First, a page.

The Pakistani high court was set to rule on Gen. Musharraf’s claim of victory in the nation’s recent presidential elections, and the BBC reports that the court was expected to rule against the general.  This declaration followed.


You may have seen last week’s reports that Benazir Bhutto, the nation’s former leader, had returned from exile.  The reports I’m seeing now (from are that she is “sitting on a plane at Karachi airport, waiting to see if she would be arrested or deported.”


All of you will be readily familiar with the quotation, almost always taken out of context, from Shakespeare’s Henry VI, Part II:  “The first thing we’ll do, let’s kill all the lawyers.”  It’s usually used as part of a lawyer joke.  But Shakespearean scholars will tell you that, viewed in context, it’s a recognition of what lawyers do for a civilization.  The speaker in the play is Dick the butcher, and he’s talking about how to “take over.”  Realizing that lawyers are the final guardians of a nation’s freedom, he recognizes that the most effective first step toward despotism is to remove those guardians.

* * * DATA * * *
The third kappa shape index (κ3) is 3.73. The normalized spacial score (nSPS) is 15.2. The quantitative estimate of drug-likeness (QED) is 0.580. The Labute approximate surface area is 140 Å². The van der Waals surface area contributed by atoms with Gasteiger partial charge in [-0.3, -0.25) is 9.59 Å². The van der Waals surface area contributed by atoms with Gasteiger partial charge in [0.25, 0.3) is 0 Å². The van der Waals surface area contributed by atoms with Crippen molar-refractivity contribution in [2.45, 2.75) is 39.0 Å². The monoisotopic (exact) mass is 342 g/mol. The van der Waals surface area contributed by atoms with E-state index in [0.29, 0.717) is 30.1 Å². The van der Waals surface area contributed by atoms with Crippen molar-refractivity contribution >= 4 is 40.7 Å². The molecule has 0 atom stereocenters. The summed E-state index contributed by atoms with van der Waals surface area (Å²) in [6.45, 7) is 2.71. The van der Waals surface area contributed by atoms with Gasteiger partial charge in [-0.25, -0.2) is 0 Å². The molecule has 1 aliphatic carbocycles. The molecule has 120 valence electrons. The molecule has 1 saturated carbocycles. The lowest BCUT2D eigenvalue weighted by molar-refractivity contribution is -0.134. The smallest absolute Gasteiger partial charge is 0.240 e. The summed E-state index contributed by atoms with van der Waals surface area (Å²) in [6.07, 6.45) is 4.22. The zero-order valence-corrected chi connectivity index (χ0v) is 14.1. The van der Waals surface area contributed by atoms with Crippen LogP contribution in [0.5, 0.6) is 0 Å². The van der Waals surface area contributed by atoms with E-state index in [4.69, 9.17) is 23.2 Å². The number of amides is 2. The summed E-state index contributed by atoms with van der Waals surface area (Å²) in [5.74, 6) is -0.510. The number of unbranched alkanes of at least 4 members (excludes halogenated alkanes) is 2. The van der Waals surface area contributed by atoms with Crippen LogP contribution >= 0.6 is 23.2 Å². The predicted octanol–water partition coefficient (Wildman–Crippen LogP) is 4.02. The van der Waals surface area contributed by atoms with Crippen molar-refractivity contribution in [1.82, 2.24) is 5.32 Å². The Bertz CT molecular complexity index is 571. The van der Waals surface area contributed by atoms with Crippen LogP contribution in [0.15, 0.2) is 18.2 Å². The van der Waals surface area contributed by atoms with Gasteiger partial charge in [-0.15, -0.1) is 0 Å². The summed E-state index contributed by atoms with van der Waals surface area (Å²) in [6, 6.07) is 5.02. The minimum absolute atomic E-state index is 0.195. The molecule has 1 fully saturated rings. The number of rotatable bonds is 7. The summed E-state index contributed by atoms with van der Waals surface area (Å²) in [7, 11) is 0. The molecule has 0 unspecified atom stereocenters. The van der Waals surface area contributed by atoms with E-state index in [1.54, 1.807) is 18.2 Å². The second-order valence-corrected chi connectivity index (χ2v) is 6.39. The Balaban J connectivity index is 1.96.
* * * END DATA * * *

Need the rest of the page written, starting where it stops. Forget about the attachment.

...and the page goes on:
Gen. Musharraf may or may not be planning to kill all the justices – and in light of what I’m seeing, I can’t even put quotation marks around that phrase, which would indicate that it isn’t meant completely seriously – but he has evidently figured out that the best way to promote his own despotism is to ensure that the rule of law doesn’t stand in his way.